The value of water on the stock market is skyrocketing

The value of water on the stock market is skyrocketing

The value of California water, traded on U.S. stock exchanges since December 2020, is hitting new highs due to the fires and droughts gripping the Golden State, among other things pointing to higher prices for fruits and vegetables that Quebec imports from this region.

In two months, the price of water futures traded on the Chicago Stock Exchange and Nasdaq jumped 30% from $792 to $1,144 per acre-foot, a metric equivalent to $1.2 million liters.

In California, when large consumers—municipalities, farmers, and industrialists—have used their rights of first appropriation (the amount of water allocated to them initially), they can then turn to the stock markets. Since December 2020, futures contracts on water intended for these large consumers have thus been traded on the Chicago Stock Exchange and the Nasdaq. Futures contracts are financial instruments that aim to fix the price of deliveries of a resource in advance; they are notably used for oil, metals and grains.

“This increase in the price of water contracts is part of a summer situation and in a context of the end of the drought, or even its continuation, with damaged aquifers”, explains Frédéric Lasserre, expert in water geopolitics and Director of the Quebec Council for Geopolitical Studies at Laval University.

Historical droughts, historical prices

California’s 17 major reservoirs are indeed at historic lows. Eleven of them do not reach 40% of their maximum capacity, according to data published daily by the State. Some (like those at Pine Flat and Trinity, located in central and northern California, respectively) are only at a quarter of their maximum capacity.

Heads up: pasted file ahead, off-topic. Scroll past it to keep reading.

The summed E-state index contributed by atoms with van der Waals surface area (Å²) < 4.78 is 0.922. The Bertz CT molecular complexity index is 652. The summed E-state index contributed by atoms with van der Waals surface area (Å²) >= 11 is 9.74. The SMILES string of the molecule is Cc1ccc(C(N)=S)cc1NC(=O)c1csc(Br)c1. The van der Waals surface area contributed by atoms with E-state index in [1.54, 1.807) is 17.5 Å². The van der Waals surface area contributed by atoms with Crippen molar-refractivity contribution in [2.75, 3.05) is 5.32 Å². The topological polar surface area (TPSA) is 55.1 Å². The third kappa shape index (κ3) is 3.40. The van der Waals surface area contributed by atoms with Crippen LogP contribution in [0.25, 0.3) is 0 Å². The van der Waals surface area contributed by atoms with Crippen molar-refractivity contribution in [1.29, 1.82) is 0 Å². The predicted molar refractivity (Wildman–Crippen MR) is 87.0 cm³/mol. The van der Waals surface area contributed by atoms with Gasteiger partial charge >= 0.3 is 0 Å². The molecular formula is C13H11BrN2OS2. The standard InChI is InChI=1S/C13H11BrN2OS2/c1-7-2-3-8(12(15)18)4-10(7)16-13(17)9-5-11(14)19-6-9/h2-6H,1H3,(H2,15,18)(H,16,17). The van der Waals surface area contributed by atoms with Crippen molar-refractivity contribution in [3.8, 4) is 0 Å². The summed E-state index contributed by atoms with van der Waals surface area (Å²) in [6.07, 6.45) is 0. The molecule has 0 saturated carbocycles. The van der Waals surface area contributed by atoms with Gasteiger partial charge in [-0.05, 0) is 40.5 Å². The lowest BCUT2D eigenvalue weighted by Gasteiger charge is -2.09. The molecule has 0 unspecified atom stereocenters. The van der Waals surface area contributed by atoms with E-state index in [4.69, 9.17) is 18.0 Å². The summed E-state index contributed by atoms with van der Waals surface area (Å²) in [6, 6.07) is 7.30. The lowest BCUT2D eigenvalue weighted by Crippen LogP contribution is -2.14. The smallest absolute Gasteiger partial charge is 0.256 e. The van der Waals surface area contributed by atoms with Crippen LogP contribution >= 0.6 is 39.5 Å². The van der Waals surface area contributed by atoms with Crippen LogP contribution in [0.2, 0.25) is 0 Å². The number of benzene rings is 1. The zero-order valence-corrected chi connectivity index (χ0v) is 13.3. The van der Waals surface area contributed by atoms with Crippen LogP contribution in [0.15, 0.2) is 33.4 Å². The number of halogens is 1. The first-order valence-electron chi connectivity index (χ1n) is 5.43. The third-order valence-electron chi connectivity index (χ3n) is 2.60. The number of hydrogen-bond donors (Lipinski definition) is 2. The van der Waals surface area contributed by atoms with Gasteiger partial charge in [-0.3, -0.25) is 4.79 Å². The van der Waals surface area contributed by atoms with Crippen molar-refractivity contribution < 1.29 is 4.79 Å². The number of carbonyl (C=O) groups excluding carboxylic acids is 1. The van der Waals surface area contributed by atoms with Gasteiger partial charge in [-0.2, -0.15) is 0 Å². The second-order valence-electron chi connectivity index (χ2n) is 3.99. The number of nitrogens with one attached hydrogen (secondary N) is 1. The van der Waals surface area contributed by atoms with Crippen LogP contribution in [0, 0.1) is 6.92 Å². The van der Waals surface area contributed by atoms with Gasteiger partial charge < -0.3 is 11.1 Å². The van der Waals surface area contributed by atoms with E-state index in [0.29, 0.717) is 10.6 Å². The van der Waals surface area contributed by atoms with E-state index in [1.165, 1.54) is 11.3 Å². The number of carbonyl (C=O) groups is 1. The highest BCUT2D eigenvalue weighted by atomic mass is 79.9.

Droughts have increased in the state in recent years. Precipitation was extremely rare in 2014 and 2015, as in 2020 and 2021.

This reality stimulates the demand for water from the agricultural sector which, through its use of irrigation, “supposes a very mechanical rise in prices in the short term”, points out the specialist in geopolitics of water.

Last year alone, the amount of surface water used by California agriculture fell 5.5 million acre-feet (6.8 billion cubic meters) compared to a drought-free year. To fill this gap, the farms then pumped an additional 4.2 million acre-feet of groundwater.

A study released this week by the Public Policy Institute of California looked at the impact of water stress and water scarcity on the San Joaquin Valley. This region of central California alone produces almost half of the fruits and vegetables in the United States.

So far, farmers in the region have had to fallow around 100,000 acres of farmland. Experts believe the drought could push that number to 500,000 by 2040.

The current trend suggests that an increasing number of farmers may have to turn to the stock markets due to water scarcity, says Lasserre: “A farm, with medium priority rights, could in the medium term to see part of its water needs no longer guaranteed through its rights, which would force it to turn to the free market. This would therefore suppose an increase in its costs, which it would most likely pass on in its prices. »

In the United States, the fact of letting the free market determine the price of water caused a reaction. Two elected Democrats, Representative Ro Khanna and Senator Elizabeth Warren, also tabled a bill last March, the Future of Water Act, which would prohibit trading in water futures contracts on the various stock markets.

When introducing the bill, Senator Warren explained her approach as follows: “Water is a human right, and Wall Street should not be allowed to use this vital resource to make profits at the expense of American workers. One of our most essential resources must not be auctioned off to the highest bidder. »

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